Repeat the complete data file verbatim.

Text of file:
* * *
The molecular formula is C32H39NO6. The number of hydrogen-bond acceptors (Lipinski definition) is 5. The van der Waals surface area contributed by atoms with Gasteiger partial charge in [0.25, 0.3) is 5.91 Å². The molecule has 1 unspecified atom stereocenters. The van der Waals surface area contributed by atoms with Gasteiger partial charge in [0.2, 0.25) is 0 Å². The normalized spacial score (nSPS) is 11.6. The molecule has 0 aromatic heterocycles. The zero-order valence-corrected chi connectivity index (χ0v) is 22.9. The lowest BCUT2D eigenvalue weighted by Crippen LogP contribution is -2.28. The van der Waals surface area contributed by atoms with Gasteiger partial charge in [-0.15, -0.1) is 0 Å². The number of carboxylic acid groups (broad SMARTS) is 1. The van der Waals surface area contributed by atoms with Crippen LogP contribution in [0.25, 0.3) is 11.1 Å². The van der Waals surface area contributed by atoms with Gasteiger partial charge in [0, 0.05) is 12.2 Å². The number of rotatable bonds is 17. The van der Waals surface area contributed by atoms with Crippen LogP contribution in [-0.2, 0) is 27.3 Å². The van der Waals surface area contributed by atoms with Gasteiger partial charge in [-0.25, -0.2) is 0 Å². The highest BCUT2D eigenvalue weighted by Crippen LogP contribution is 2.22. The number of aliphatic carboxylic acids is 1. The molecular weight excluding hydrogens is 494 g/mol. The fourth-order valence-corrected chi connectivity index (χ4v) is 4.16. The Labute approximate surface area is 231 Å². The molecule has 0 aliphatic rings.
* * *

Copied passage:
The molecular formula is C32H39NO6. The number of hydrogen-bond acceptors (Lipinski definition) is 5. The van der Waals surface area contributed by atoms with Gasteiger partial charge in [0.25, 0.3) is 5.91 Å². The molecule has 1 unspecified atom stereocenters. The van der Waals surface area contributed by atoms with Gasteiger partial charge in [0.2, 0.25) is 0 Å². The normalized spacial score (nSPS) is 11.6. The molecule has 0 aromatic heterocycles. The zero-order valence-corrected chi connectivity index (χ0v) is 22.9. The lowest BCUT2D eigenvalue weighted by Crippen LogP contribution is -2.28. The van der Waals surface area contributed by atoms with Gasteiger partial charge in [-0.15, -0.1) is 0 Å². The number of carboxylic acid groups (broad SMARTS) is 1. The van der Waals surface area contributed by atoms with Crippen LogP contribution in [0.25, 0.3) is 11.1 Å². The van der Waals surface area contributed by atoms with Gasteiger partial charge in [0, 0.05) is 12.2 Å². The number of rotatable bonds is 17. The van der Waals surface area contributed by atoms with Crippen LogP contribution in [-0.2, 0) is 27.3 Å². The van der Waals surface area contributed by atoms with Gasteiger partial charge in [-0.25, -0.2) is 0 Å². The highest BCUT2D eigenvalue weighted by Crippen LogP contribution is 2.22. The number of aliphatic carboxylic acids is 1. The molecular weight excluding hydrogens is 494 g/mol. The fourth-order valence-corrected chi connectivity index (χ4v) is 4.16. The Labute approximate surface area is 231 Å². The molecule has 0 aliphatic rings.